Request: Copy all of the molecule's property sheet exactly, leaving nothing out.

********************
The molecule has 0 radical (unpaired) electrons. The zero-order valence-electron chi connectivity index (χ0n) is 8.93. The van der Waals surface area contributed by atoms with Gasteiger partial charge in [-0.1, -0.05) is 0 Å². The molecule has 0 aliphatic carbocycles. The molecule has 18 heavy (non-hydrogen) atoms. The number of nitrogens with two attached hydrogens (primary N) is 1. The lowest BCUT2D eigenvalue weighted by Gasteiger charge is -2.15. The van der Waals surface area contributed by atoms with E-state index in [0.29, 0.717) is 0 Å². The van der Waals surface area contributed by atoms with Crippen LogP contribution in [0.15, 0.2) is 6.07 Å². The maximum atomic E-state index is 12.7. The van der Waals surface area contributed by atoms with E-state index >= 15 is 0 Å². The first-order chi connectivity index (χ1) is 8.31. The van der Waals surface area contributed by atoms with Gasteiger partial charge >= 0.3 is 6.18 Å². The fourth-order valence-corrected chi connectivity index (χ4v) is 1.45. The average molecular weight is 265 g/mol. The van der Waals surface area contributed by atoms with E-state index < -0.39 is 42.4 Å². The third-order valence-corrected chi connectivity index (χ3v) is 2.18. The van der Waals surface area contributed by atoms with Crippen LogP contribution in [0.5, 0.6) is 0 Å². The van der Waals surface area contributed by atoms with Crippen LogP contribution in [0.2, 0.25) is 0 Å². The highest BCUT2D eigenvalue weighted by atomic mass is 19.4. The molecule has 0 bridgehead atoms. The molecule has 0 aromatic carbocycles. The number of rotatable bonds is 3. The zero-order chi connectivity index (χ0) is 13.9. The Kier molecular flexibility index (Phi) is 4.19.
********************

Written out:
The molecule has 0 radical (unpaired) electrons. The zero-order valence-electron chi connectivity index (χ0n) is 8.93. The van der Waals surface area contributed by atoms with Gasteiger partial charge in [-0.1, -0.05) is 0 Å². The molecule has 0 aliphatic carbocycles. The molecule has 18 heavy (non-hydrogen) atoms. The number of nitrogens with two attached hydrogens (primary N) is 1. The lowest BCUT2D eigenvalue weighted by Gasteiger charge is -2.15. The van der Waals surface area contributed by atoms with E-state index in [0.29, 0.717) is 0 Å². The van der Waals surface area contributed by atoms with Crippen LogP contribution in [0.15, 0.2) is 6.07 Å². The maximum atomic E-state index is 12.7. The van der Waals surface area contributed by atoms with E-state index >= 15 is 0 Å². The first-order chi connectivity index (χ1) is 8.31. The van der Waals surface area contributed by atoms with Gasteiger partial charge >= 0.3 is 6.18 Å². The fourth-order valence-corrected chi connectivity index (χ4v) is 1.45. The average molecular weight is 265 g/mol. The van der Waals surface area contributed by atoms with E-state index < -0.39 is 42.4 Å². The third-order valence-corrected chi connectivity index (χ3v) is 2.18. The van der Waals surface area contributed by atoms with Crippen LogP contribution in [0.5, 0.6) is 0 Å². The van der Waals surface area contributed by atoms with Crippen LogP contribution in [0.2, 0.25) is 0 Å². The highest BCUT2D eigenvalue weighted by atomic mass is 19.4. The molecule has 0 bridgehead atoms. The molecule has 0 aromatic carbocycles. The number of rotatable bonds is 3. The zero-order chi connectivity index (χ0) is 13.9. The Kier molecular flexibility index (Phi) is 4.19.